And bliss not seen by blessings understood:
That bliss revealed in Scripture, with a glow
Bright as the covenant-ensuring bow,
Fires all his feelings with a noble scorn
Of sensual evil, and thus hope is born.

Hope sets the stamp of vanity on all That men have deemed substantial since the fall, Yet has the wondrous virtue to educe From emptiness itself a real use; And while she takes, as at a father's hand, What health and sober appetite demand, From fading good derives, with chemic art, That lasting happiness, a thankful heart. Hope with uplifted foot set free from earth, Pants for the place of her ethereal birth, On steady wings sails through the immense abyss, Plucks amaranthine joys from bow«rs of bliss, And crowns the soul, while yet a mourner here, With wreaths like those triumphant spirits wear. Hope, as an anchor firm and sure, holds fast The Christian vessel, and defies the blast. Hope! nothing else can nourish and secure His newborn virtues, and preserve him pure; Hope ! let the wretch, once conscious of the joy,

Whom now despairing agonies destroy,

Speak, for he can, and none so well as he,

What treasures centre, what delights in thee.

Had he the gems, the spices, and the land

That boasts the treasure, all at his command,

The fragrant grove, the inestimable mine,

Were light, when weighed against one smile of thine.

Though clasped and cradled in his nurse's arms,
He shine with all a cherub's artless charms,
Man is the genuine offspring of revolt,
Stubborn and sturdy, a wild ass's colt;
His passions, like the watery stores that sleep
Beneath the smiling surface of the deep,
Wait but the lashes of a wintry storm,
To frown and roar, and shake his feeble form.
From infancy through childhood's giddy maze,
Froward at school, and fretful in his plays,
The puny tyrant burns to subjugate
The free republic of the whip-gig state.
If one, his equal in athletic frame,
Or, more provoking still, of nobler name,
Dare step across his arbitrary views,
An Iliad, only not in verse, ensues:
The little Greeks look trembling at the scales,
Till the best tongue, or heaviest hand prevails.

Now see him launched into the world at large;
If priest, supinely droning o'er his charge,
Their fleece his pillow, and his weekly drawl,
Though short, too long, the price he pays for all.
If lawyer, loud whatever cause he plead,
Put proudest of the worst, if that succeed.
Perhaps a grave physician, gathering fees,
Punctually paid for lengthening out disease;
No Cotton, whose humanity sheds rays
That make superior skill his second praise.
If arms engage him, he devotes to sport
His date of life, so likely to be short;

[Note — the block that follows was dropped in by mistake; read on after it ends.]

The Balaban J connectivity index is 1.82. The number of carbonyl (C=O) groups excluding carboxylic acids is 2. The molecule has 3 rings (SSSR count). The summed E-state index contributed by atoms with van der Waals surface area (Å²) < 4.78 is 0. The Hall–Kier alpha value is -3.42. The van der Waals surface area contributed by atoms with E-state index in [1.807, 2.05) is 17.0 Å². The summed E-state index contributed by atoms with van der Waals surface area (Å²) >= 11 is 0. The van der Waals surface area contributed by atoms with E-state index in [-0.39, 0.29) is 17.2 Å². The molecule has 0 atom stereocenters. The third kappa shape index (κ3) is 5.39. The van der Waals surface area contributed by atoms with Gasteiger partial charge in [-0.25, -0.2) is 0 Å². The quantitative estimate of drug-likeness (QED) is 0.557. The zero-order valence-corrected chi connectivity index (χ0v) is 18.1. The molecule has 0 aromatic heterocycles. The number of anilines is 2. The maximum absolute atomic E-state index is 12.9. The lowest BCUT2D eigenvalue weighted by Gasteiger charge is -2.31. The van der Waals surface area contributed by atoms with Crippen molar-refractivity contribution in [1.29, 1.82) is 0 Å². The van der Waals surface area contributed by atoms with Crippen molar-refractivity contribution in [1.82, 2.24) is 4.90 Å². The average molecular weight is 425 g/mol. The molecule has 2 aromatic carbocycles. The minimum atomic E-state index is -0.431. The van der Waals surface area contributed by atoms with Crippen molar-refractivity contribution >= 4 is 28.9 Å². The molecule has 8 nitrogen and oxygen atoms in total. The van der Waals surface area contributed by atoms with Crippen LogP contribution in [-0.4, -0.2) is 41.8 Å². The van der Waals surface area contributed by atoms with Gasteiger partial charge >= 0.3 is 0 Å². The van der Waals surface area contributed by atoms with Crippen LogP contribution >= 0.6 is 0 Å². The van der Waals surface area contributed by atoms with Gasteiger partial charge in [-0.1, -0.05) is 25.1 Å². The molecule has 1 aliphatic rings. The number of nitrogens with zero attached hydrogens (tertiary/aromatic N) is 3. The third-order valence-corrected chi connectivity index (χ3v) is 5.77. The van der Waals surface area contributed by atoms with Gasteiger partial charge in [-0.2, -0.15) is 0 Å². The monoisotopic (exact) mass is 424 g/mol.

A soldier may be anything, if brave;
So may a tradesman, if not quite a knave.
Such stuff the world is made of; and mankind
To passion, interest, pleasure, whim resigned,
Insist on, as if each were his own Pope,
Forgiveness and the privilege of hope.
But conscience, in some awful silent hour,
When captivating lusts have lost their power,
Perhaps when sickness, or some fearful dream,
Reminds him of religion, hated theme!
Starts from the down on which she lately slept,
And tells of laws despised, at least not kept,
Shows with a pointing finger and no noise,
A pale procession of past sinful joys,
All witnesses of blessings foxilly scorned,

And life abused,—and not to be suborned.

Mark these, she says; these, summoned from afar,

Begin their march to meet thee at the bar;

There find a Judge inexorably just,

And perish there, as all presumption must.

Peace be to those (such peace as earth can give,)
Who live in pleasure, dead even while they live;
Bom capable indeed of heavenly truth,
But down to latest age from earliest youth,
Their mind a wilderness through want of care,
The plough of wisdom never entering there.
Peace (if insensibility may claim
A right to the meek honours of her name,)
To men of pedigree; their noble race,
Emulous always of the nearest place
To any throne, except the throne of grace.
Let cottagers and unenlightened swains
Revere the laws they dream that heaven ordains,
Resort on Sundays to the house of prayer,
And ask, and fancy they find blessings there;
Themselves, perhaps, when weary they retreat
To enjoy cool nature in a country seat,
To exchange the centre of a thousand trades,
For clumps, and lawns, and temples, and cascades,
May now and then their velvet cushions take,
And seem to pray, for good example sake;
Judging, in charity no doubt, the town
Pious enough, and having need of none.
Kind souls ! to teach their tenantry to prize
What they themselves, without remorse, despise:
Nor hope have they nor fear of aught to come,
As well for them had prophecy been dumb;
They could have held the conduct they pursue,
Had Paul of Tarsus lived and died a Jew;
And truth, proposed to reasoners wise as they,
Is a pearl cast—completely cast away.

They die.—Death lends them, pleased and as in sport.
All the grim honours of his ghastly court.
Far other paintings grace the chamber now,
Where late we saw the mimic landscape glow:
The busy heralds hang the sable scene
With mournful scutcheons and dim lamps between,
Proclaim their titles to the crowd around,
But they that wore them move not at the sound;
The coronet placed idly at their head,
Adds nothing now to the degraded dead,
And even the star that glitters on the bier
Can only say—Nobility lies here.
Peace to all such !—'twere pity to offend
By useless censure whom we cannot mend;
Life without hope can close but in despair,
'Twas there we found them, and must leave them there.